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My Pet World: How to make the most out of staying at home with your pet

By Cathy M. Rosenthal, Tribune Content Agency on

At the time of this writing, about 100 million people were being asked to stay home because of the coronavirus. If you live with other people and animals, you've been spending more time than usual with them.

How is that going? Is there a little stress in the home? Are you in each other's space?

Many of us are trying to adjust to being either isolated from others or with more people and pets than normal. Here are some pet tips to help you get by.

Animals generally like routine, so keep routines intact to maintain the harmony in your home. If you are permitted to walk your dog, observe social distancing protocols so everyone safe. In your home or yard, play games with your dog, like fetch or hide and seek, and get your cat moving with toys that make him or her chase something across the floor or swat at something in the air.

You can also use this time to train your dog. This bonding time will improve your relationship and help tire your dog out too. Get your kids to help with the training and break those treats into small pieces, so they last longer. If you are feeling anxious or depressed, meditate with your pets. All you have to do is sit and stroke them, and you will almost instantly feel the benefits of this human-animal connection.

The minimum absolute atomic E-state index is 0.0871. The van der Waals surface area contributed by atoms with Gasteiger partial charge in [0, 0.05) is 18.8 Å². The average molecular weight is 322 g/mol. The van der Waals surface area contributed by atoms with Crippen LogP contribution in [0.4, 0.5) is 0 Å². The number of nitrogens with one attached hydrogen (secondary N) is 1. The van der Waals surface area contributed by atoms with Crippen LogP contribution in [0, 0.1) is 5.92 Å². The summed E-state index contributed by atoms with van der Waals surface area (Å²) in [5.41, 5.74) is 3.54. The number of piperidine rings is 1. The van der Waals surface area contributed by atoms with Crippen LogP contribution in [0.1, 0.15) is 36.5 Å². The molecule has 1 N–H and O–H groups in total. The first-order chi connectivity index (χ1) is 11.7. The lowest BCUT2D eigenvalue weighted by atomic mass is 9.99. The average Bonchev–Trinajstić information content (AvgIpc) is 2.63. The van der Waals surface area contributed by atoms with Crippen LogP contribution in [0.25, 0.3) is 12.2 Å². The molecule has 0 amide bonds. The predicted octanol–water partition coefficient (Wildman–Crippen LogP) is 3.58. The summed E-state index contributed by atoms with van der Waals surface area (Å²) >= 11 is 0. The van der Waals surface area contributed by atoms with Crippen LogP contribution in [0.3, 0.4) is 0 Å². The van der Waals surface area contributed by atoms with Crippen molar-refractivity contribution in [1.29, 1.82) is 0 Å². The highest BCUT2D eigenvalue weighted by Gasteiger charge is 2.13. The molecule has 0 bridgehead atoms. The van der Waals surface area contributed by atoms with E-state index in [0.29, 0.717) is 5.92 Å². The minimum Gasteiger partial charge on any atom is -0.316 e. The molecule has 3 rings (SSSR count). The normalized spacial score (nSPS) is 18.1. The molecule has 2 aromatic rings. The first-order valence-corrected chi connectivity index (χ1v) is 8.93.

This also might be a good time to adopt or foster a pet. In addition to providing a permanent or temporary home for a pet during this crisis, fostering or adopting a pet can be a great way to bring some furry companionship to your home during this isolation period. The shelter likely will cover pet food and medical expenses, so it won't cost you anything.

Consider it and stay well.


Dear Cathy,

I am writing about your recent column on feral cats and how some people wanted them removed from their neighborhoods or killed. Many years ago, on Long Beach Island in New Jersey, there was a group of people that thought the same thing. So, all the feral cats were trapped and removed from their neighborhoods. And guess what? A year later, these same people were complaining about the number of rats and mice that were now running loose and multiplying in their neighborhoods with nothing around to reduce their numbers.

I think this might have been a good point to make in the column.

-- Barbara S., West Babylon, New York


(Cathy M. Rosenthal is a longtime animal advocate, author, columnist and pet expert who has more than 25 years in the animal welfare field. Send your pet questions, stories and tips to Please include your name, city, and state. You can follow her @cathymrosenthal.)




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